A study finds that logging has inflicted severe damage to the vast boreal forests in Ontario and Quebec, two of the country’s main commercial logging regions.
Canada has long promoted itself globally as a model for protecting one of the country’s most vital natural resources: the world’s largest swath of boreal forest, which is crucial to fighting climate change.
But a new study using nearly half a century of data from the provinces of Ontario and Quebec — two of the country’s main commercial logging regions — reveals that harvesting trees has inflicted severe damage on the boreal forest that will be difficult to reverse.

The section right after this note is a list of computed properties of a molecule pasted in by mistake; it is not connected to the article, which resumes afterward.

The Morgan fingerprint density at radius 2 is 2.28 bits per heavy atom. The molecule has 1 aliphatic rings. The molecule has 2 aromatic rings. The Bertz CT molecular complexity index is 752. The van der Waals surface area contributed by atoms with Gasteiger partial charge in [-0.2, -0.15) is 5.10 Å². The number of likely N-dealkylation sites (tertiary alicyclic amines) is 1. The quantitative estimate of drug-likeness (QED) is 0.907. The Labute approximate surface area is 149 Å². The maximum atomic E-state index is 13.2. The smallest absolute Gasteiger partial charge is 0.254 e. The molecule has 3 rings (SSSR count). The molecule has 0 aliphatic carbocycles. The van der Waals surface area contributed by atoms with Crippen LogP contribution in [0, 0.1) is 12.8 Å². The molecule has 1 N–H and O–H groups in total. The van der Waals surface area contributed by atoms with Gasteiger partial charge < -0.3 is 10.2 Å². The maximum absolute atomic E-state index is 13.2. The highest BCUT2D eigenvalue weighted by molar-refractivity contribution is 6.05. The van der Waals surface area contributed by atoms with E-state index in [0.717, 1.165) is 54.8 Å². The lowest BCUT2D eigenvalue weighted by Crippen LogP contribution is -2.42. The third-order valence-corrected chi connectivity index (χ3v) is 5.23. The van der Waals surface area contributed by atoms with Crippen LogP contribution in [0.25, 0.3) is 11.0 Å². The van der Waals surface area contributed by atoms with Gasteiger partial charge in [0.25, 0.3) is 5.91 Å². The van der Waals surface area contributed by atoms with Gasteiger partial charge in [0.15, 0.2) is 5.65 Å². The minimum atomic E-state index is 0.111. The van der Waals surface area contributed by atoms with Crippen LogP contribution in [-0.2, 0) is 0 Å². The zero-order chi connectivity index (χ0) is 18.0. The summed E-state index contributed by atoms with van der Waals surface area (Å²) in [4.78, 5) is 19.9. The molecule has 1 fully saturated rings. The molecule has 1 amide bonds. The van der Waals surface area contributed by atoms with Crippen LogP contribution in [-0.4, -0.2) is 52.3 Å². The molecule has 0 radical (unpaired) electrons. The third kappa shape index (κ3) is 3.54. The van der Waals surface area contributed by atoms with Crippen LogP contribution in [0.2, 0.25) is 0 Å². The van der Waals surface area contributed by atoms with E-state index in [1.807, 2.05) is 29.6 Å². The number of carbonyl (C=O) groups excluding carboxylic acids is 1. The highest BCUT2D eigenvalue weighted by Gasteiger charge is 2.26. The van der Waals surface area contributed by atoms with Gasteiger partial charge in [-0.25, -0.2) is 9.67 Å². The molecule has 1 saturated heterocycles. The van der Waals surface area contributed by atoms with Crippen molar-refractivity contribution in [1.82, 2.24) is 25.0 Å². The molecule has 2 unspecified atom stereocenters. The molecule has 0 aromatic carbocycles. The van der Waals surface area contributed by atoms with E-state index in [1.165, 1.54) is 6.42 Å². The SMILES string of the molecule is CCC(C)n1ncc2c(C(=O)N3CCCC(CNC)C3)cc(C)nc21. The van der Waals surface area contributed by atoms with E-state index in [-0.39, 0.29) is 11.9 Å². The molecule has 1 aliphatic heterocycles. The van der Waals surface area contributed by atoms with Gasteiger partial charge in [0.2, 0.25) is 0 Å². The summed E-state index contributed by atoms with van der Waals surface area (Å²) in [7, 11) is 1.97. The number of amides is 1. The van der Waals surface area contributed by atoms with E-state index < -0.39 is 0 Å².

Researchers led by a group from Griffith University in Australia found that since 1976 logging in the two provinces has caused the removal of 35.4 million acres of boreal forest, an area roughly the size of New York State.
While nearly 56 million acres of well-established trees at least a century old remain in the region, logging has shattered this forest, leaving behind a patchwork of isolated stands of trees that has created a landscape less able to support wildlife, according to the study. And it has made the land more susceptible to wildfire, scientists say.